That same year, Arizona repealed its ban on nunchucks, with supporters citing constitutional rights and personal freedom. Hawaii amended its law in 2018 to allow ownership of nunchucks by those with martial arts training.

Right to Bear Arms Argument

By arguing nunchucks qualify as “arms” for self-defense under the Second Amendment, plaintiffs have found increasing success in overturning bans. However, this remains an evolving legal interpretation.

Nunchucks bans have not been definitively ruled unconstitutional nationwide. But the tide does seem to be turning in favor of deregulation, just as it once turned toward prohibition during the anti-crime fervor of the 1970s and 80s.


The discrepancy between the legality of nunchucks versus firearms arises from a confluence of cultural perceptions, racial bias, legislative inertia, and Constitutional law precedents. But the hard truth is that neither logic nor evidence can fully explain why governments criminalized primitive martial arts weapons while continuing to allow deadly firearms that kill thousands each year.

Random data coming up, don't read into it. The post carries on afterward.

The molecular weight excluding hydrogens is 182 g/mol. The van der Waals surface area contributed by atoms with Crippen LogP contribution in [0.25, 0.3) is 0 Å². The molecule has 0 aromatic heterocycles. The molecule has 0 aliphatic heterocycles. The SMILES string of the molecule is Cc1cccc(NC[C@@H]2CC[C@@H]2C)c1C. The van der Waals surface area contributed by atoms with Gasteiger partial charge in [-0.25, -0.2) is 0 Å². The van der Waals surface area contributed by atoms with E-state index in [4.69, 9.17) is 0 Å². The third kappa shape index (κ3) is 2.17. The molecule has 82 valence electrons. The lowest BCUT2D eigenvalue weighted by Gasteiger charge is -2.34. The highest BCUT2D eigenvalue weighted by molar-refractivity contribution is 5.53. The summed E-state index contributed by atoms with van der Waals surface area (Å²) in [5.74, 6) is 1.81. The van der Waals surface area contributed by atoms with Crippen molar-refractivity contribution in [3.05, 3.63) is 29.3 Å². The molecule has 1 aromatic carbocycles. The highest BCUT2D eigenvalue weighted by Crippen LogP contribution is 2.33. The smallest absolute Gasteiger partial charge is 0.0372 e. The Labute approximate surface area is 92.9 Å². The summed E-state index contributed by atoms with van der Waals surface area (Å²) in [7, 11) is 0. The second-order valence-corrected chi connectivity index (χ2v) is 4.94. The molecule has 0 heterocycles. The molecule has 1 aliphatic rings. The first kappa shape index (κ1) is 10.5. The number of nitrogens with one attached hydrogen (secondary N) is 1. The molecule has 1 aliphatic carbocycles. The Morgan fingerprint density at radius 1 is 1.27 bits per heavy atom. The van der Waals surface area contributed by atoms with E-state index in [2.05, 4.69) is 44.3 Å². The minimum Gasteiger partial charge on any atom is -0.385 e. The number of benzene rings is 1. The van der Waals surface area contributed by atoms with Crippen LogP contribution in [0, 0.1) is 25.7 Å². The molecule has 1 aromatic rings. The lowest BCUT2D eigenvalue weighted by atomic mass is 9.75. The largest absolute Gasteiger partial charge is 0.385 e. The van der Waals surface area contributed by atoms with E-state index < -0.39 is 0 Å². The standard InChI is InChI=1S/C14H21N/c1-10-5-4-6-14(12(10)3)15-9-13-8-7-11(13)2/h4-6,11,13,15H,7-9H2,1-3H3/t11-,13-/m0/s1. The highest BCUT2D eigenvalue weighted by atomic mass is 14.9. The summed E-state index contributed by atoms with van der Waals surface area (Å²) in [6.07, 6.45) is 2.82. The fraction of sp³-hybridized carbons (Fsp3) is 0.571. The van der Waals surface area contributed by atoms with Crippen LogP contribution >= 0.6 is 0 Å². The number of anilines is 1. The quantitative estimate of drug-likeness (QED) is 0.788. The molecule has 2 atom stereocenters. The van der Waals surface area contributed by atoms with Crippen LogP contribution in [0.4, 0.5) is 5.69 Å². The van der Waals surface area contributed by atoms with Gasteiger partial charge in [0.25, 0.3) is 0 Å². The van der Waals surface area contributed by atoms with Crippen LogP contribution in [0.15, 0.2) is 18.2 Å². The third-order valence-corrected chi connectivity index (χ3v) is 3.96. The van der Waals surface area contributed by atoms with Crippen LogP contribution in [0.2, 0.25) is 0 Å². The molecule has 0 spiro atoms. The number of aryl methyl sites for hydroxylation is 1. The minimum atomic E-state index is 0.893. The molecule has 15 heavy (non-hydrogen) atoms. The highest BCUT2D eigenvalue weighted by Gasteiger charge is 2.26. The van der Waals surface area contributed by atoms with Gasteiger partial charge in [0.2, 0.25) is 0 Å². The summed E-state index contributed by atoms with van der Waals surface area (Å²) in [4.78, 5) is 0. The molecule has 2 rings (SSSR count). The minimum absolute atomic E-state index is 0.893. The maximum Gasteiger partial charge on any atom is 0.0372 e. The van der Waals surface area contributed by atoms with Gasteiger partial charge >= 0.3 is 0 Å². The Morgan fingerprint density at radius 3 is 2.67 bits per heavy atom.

Perhaps the best path forward is pragmatic lawmaking that moves beyond categorical bans based on cultural stereotypes and unreasoned fears. Sensible regulation of all weapons to maximize public safety, while respecting law-abiding citizens’ liberties, should be the ideal we strive for